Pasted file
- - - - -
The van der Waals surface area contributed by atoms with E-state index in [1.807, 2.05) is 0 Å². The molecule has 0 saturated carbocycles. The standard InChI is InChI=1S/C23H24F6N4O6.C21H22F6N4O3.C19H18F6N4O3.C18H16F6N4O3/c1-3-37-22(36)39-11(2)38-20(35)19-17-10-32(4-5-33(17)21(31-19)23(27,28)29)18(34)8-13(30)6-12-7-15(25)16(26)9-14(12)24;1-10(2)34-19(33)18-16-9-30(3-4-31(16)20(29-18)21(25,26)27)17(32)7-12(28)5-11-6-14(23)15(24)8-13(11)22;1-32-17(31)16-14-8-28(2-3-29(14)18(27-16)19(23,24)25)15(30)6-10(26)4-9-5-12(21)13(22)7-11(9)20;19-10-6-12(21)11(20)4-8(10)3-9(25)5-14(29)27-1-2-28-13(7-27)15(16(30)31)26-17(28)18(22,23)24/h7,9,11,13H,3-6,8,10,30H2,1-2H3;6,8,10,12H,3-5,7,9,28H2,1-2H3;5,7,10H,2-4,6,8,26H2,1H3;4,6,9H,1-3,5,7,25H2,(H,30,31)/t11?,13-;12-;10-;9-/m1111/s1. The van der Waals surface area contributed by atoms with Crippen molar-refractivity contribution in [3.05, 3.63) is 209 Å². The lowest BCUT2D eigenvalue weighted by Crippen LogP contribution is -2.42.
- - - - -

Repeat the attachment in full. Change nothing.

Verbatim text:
The van der Waals surface area contributed by atoms with E-state index in [1.807, 2.05) is 0 Å². The molecule has 0 saturated carbocycles. The standard InChI is InChI=1S/C23H24F6N4O6.C21H22F6N4O3.C19H18F6N4O3.C18H16F6N4O3/c1-3-37-22(36)39-11(2)38-20(35)19-17-10-32(4-5-33(17)21(31-19)23(27,28)29)18(34)8-13(30)6-12-7-15(25)16(26)9-14(12)24;1-10(2)34-19(33)18-16-9-30(3-4-31(16)20(29-18)21(25,26)27)17(32)7-12(28)5-11-6-14(23)15(24)8-13(11)22;1-32-17(31)16-14-8-28(2-3-29(14)18(27-16)19(23,24)25)15(30)6-10(26)4-9-5-12(21)13(22)7-11(9)20;19-10-6-12(21)11(20)4-8(10)3-9(25)5-14(29)27-1-2-28-13(7-27)15(16(30)31)26-17(28)18(22,23)24/h7,9,11,13H,3-6,8,10,30H2,1-2H3;6,8,10,12H,3-5,7,9,28H2,1-2H3;5,7,10H,2-4,6,8,26H2,1H3;4,6,9H,1-3,5,7,25H2,(H,30,31)/t11?,13-;12-;10-;9-/m1111/s1. The van der Waals surface area contributed by atoms with Crippen molar-refractivity contribution in [3.05, 3.63) is 209 Å². The lowest BCUT2D eigenvalue weighted by Crippen LogP contribution is -2.42.